8D and DMAIC Problem Solving


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8D and DMAIC Problem Solving


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What You Need to Know About 8D and DMAIC Problem-Solving

What is the Difference Between 8D and DMAIC?

One of the most frequent questions we get from people new to Quality Improvement:  What in the heck is the difference between 8D and DMAIC problem-solving methods?

First let's talk about what the similarities are between 8D and DMAIC.  Both are step-by-step problem-solving methods.  The 8D Problem-Solving approach has...you guessed it...8 steps!  DMAIC has just five phases, but they happen to make up the acronym DMAIC - Define, Measure, Analyze, Improve, and Control. 

OK, so what are the differences between 8D and DMAIC?  There are probably people who would argue that there are LOTS of differences between the two.  But, as we see it, the biggest difference is in Step 3 of the 8D process:  Implement and Verify Interim Containment.  There is not a comparable explicit step in the DMAIC process.  One downside to Interim Containment is that it can give you a false sense that the problem is solved and that you can move onto the next problem.  Interim Containment is typically a quick and dirty band aid approach to addressing the symptoms of a problem and not the root cause.  But, the reality is that if a business problem is serious enough, it merits a band aid to "stop the bleeding."  Then it is up to the team to complete the rest of the 8D process including removing the "band-aid" once the root cause is found and addressed.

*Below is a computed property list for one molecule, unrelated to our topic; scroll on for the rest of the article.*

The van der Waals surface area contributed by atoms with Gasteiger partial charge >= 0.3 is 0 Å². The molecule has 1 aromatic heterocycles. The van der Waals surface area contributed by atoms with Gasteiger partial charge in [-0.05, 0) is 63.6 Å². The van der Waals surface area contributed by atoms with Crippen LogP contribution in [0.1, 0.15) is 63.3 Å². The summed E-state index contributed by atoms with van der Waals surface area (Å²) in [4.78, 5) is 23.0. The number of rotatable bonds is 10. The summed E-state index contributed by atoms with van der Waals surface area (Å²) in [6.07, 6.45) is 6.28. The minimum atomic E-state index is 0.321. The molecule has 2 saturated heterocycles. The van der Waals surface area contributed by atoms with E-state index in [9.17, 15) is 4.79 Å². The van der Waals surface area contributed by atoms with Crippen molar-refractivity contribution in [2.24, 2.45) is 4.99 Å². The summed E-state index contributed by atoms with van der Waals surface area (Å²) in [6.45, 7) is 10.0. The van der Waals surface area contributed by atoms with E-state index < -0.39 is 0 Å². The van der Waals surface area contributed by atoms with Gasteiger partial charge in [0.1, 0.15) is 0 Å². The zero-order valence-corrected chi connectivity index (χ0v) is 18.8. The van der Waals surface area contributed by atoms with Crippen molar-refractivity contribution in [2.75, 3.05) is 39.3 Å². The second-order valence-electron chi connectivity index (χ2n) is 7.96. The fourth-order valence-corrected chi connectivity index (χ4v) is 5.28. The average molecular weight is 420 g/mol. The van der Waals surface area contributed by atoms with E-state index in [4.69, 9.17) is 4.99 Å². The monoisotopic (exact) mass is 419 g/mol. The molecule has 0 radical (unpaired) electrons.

Which is Best?  8D or DMAIC?

So, which method is best?  Some would swear by 8D while others would swear by DMAIC.  Our thoughts are: 

  • Both processes can generate huge improvements for an organization.
  • Anything is better than nothing.
  • Pick one approach or the other or select from one of the many other structured problem-solving approaches that focus on data collection, data analysis, and prevention of recurrence. 
  • Stick with the same approach throughout a corporation to build a common understanding of the process and terminology throughout the organization.
  • If necessary, alter the process to meet your organization's needs, but don't cut out any of the steps in either process - they are critical to getting to the root cause of a problem.

Because many of the core elements of problem-solving are the same, much of the information you find here will work regardless of the specific problem-solving process.

Problem-Solving Resources

Data Collection & Organization Tools

Data Display & Analysis Tools

Decision-Making Techniques

General Improvement Tools

Process Mapping Tools

Project Management Tools

Statistical Tools & Techniques

Problem-Solving Forms and Checklists










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